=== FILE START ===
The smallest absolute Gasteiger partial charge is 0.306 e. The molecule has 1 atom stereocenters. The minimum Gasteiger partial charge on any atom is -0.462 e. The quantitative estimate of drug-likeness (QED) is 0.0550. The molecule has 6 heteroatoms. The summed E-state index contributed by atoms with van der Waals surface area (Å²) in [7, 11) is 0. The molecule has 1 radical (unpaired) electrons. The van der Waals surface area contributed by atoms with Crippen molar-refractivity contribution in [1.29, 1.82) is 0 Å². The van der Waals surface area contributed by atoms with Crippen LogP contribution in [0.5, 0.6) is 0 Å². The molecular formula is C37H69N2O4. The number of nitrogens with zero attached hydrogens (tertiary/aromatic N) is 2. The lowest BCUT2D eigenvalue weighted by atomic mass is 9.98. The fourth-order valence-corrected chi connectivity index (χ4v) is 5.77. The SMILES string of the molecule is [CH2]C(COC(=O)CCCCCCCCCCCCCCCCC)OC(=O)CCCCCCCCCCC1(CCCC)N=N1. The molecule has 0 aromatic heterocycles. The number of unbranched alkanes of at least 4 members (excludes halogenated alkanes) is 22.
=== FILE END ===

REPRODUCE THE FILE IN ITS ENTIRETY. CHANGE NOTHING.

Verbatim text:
The smallest absolute Gasteiger partial charge is 0.306 e. The molecule has 1 atom stereocenters. The minimum Gasteiger partial charge on any atom is -0.462 e. The quantitative estimate of drug-likeness (QED) is 0.0550. The molecule has 6 heteroatoms. The summed E-state index contributed by atoms with van der Waals surface area (Å²) in [7, 11) is 0. The molecule has 1 radical (unpaired) electrons. The van der Waals surface area contributed by atoms with Crippen molar-refractivity contribution in [1.29, 1.82) is 0 Å². The van der Waals surface area contributed by atoms with Crippen LogP contribution in [0.5, 0.6) is 0 Å². The molecular formula is C37H69N2O4. The number of nitrogens with zero attached hydrogens (tertiary/aromatic N) is 2. The lowest BCUT2D eigenvalue weighted by atomic mass is 9.98. The fourth-order valence-corrected chi connectivity index (χ4v) is 5.77. The SMILES string of the molecule is [CH2]C(COC(=O)CCCCCCCCCCCCCCCCC)OC(=O)CCCCCCCCCCC1(CCCC)N=N1. The molecule has 0 aromatic heterocycles. The number of unbranched alkanes of at least 4 members (excludes halogenated alkanes) is 22.